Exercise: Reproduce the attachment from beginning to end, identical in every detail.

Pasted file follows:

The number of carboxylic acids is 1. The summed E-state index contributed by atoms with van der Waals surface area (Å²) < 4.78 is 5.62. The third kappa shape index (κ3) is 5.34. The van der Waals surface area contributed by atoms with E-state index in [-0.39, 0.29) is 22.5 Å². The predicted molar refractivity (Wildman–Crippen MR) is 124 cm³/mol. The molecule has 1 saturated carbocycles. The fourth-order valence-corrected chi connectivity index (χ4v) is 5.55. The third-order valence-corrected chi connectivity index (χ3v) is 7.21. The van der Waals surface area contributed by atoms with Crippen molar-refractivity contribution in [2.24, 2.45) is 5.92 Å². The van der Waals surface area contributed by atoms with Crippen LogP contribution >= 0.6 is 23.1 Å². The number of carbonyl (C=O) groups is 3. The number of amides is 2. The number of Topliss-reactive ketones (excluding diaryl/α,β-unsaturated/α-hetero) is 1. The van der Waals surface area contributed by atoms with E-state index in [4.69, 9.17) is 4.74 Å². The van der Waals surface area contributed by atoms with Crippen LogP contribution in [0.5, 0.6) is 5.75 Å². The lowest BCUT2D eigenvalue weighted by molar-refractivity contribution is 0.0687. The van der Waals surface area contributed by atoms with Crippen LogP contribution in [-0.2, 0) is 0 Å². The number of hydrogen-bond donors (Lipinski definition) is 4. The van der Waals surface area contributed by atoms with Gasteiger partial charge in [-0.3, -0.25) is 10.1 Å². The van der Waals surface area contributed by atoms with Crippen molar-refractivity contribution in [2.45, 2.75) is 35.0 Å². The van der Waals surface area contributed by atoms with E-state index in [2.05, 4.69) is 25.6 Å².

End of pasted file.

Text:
The number of carboxylic acids is 1. The summed E-state index contributed by atoms with van der Waals surface area (Å²) < 4.78 is 5.62. The third kappa shape index (κ3) is 5.34. The van der Waals surface area contributed by atoms with E-state index in [-0.39, 0.29) is 22.5 Å². The predicted molar refractivity (Wildman–Crippen MR) is 124 cm³/mol. The molecule has 1 saturated carbocycles. The fourth-order valence-corrected chi connectivity index (χ4v) is 5.55. The third-order valence-corrected chi connectivity index (χ3v) is 7.21. The van der Waals surface area contributed by atoms with Crippen molar-refractivity contribution in [2.24, 2.45) is 5.92 Å². The van der Waals surface area contributed by atoms with Crippen LogP contribution >= 0.6 is 23.1 Å². The number of carbonyl (C=O) groups is 3. The number of amides is 2. The number of Topliss-reactive ketones (excluding diaryl/α,β-unsaturated/α-hetero) is 1. The van der Waals surface area contributed by atoms with E-state index in [4.69, 9.17) is 4.74 Å². The van der Waals surface area contributed by atoms with Crippen LogP contribution in [0.5, 0.6) is 5.75 Å². The lowest BCUT2D eigenvalue weighted by molar-refractivity contribution is 0.0687. The van der Waals surface area contributed by atoms with Crippen LogP contribution in [-0.2, 0) is 0 Å². The number of hydrogen-bond donors (Lipinski definition) is 4. The van der Waals surface area contributed by atoms with Gasteiger partial charge in [-0.3, -0.25) is 10.1 Å². The van der Waals surface area contributed by atoms with Crippen molar-refractivity contribution in [2.45, 2.75) is 35.0 Å². The van der Waals surface area contributed by atoms with E-state index in [2.05, 4.69) is 25.6 Å².